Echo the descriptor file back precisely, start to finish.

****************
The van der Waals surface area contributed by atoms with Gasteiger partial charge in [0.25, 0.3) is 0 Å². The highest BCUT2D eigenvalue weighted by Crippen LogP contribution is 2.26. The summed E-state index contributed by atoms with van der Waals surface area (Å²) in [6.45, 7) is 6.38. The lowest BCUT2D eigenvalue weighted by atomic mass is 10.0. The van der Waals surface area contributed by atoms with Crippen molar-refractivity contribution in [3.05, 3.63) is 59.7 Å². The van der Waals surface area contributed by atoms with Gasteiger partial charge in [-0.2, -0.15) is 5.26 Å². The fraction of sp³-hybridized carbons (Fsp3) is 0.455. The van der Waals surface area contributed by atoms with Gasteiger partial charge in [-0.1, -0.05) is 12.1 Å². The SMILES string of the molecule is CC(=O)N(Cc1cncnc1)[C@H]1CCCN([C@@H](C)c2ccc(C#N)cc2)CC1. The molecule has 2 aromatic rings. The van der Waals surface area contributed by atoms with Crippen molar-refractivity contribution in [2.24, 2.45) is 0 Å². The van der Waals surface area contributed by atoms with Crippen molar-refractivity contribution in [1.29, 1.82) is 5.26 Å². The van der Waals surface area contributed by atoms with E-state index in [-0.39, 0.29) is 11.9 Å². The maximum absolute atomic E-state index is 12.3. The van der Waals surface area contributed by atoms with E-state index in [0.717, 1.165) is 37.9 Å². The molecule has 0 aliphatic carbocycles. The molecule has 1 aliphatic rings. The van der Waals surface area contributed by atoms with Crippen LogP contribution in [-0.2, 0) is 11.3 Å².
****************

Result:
The van der Waals surface area contributed by atoms with Gasteiger partial charge in [0.25, 0.3) is 0 Å². The highest BCUT2D eigenvalue weighted by Crippen LogP contribution is 2.26. The summed E-state index contributed by atoms with van der Waals surface area (Å²) in [6.45, 7) is 6.38. The lowest BCUT2D eigenvalue weighted by atomic mass is 10.0. The van der Waals surface area contributed by atoms with Crippen molar-refractivity contribution in [3.05, 3.63) is 59.7 Å². The van der Waals surface area contributed by atoms with Gasteiger partial charge in [-0.2, -0.15) is 5.26 Å². The fraction of sp³-hybridized carbons (Fsp3) is 0.455. The van der Waals surface area contributed by atoms with Gasteiger partial charge in [-0.1, -0.05) is 12.1 Å². The SMILES string of the molecule is CC(=O)N(Cc1cncnc1)[C@H]1CCCN([C@@H](C)c2ccc(C#N)cc2)CC1. The molecule has 2 aromatic rings. The van der Waals surface area contributed by atoms with Crippen molar-refractivity contribution in [2.24, 2.45) is 0 Å². The van der Waals surface area contributed by atoms with Crippen molar-refractivity contribution in [1.29, 1.82) is 5.26 Å². The van der Waals surface area contributed by atoms with E-state index in [-0.39, 0.29) is 11.9 Å². The maximum absolute atomic E-state index is 12.3. The van der Waals surface area contributed by atoms with E-state index in [0.717, 1.165) is 37.9 Å². The molecule has 0 aliphatic carbocycles. The molecule has 1 aliphatic rings. The van der Waals surface area contributed by atoms with Crippen LogP contribution in [-0.2, 0) is 11.3 Å².